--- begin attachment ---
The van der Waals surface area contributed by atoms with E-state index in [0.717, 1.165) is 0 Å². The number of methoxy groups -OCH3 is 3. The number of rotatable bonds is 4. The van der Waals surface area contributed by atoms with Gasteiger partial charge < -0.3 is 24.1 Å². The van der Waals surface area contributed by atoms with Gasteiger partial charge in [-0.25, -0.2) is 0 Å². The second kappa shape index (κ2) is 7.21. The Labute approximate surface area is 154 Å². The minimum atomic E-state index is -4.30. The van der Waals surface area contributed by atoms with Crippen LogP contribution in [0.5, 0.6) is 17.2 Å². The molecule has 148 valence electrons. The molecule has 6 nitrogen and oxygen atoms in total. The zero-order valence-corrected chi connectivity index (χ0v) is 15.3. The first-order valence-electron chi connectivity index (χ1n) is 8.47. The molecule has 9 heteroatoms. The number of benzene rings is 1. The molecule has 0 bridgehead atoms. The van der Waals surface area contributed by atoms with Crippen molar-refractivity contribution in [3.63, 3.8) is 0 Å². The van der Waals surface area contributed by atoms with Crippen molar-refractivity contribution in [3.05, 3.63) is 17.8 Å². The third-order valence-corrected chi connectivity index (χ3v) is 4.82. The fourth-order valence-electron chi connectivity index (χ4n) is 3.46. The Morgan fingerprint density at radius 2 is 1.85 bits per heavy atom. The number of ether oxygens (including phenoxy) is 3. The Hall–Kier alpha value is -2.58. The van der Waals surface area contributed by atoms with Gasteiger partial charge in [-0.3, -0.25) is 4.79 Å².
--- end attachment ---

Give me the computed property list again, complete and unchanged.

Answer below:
The van der Waals surface area contributed by atoms with E-state index in [0.717, 1.165) is 0 Å². The number of methoxy groups -OCH3 is 3. The number of rotatable bonds is 4. The van der Waals surface area contributed by atoms with Gasteiger partial charge < -0.3 is 24.1 Å². The van der Waals surface area contributed by atoms with Gasteiger partial charge in [-0.25, -0.2) is 0 Å². The second kappa shape index (κ2) is 7.21. The Labute approximate surface area is 154 Å². The minimum atomic E-state index is -4.30. The van der Waals surface area contributed by atoms with Crippen LogP contribution in [0.5, 0.6) is 17.2 Å². The molecule has 148 valence electrons. The molecule has 6 nitrogen and oxygen atoms in total. The zero-order valence-corrected chi connectivity index (χ0v) is 15.3. The first-order valence-electron chi connectivity index (χ1n) is 8.47. The molecule has 9 heteroatoms. The number of benzene rings is 1. The molecule has 0 bridgehead atoms. The van der Waals surface area contributed by atoms with Crippen molar-refractivity contribution in [3.63, 3.8) is 0 Å². The van der Waals surface area contributed by atoms with Crippen molar-refractivity contribution in [3.05, 3.63) is 17.8 Å². The third-order valence-corrected chi connectivity index (χ3v) is 4.82. The fourth-order valence-electron chi connectivity index (χ4n) is 3.46. The Morgan fingerprint density at radius 2 is 1.85 bits per heavy atom. The number of ether oxygens (including phenoxy) is 3. The Hall–Kier alpha value is -2.58. The van der Waals surface area contributed by atoms with Gasteiger partial charge in [-0.3, -0.25) is 4.79 Å².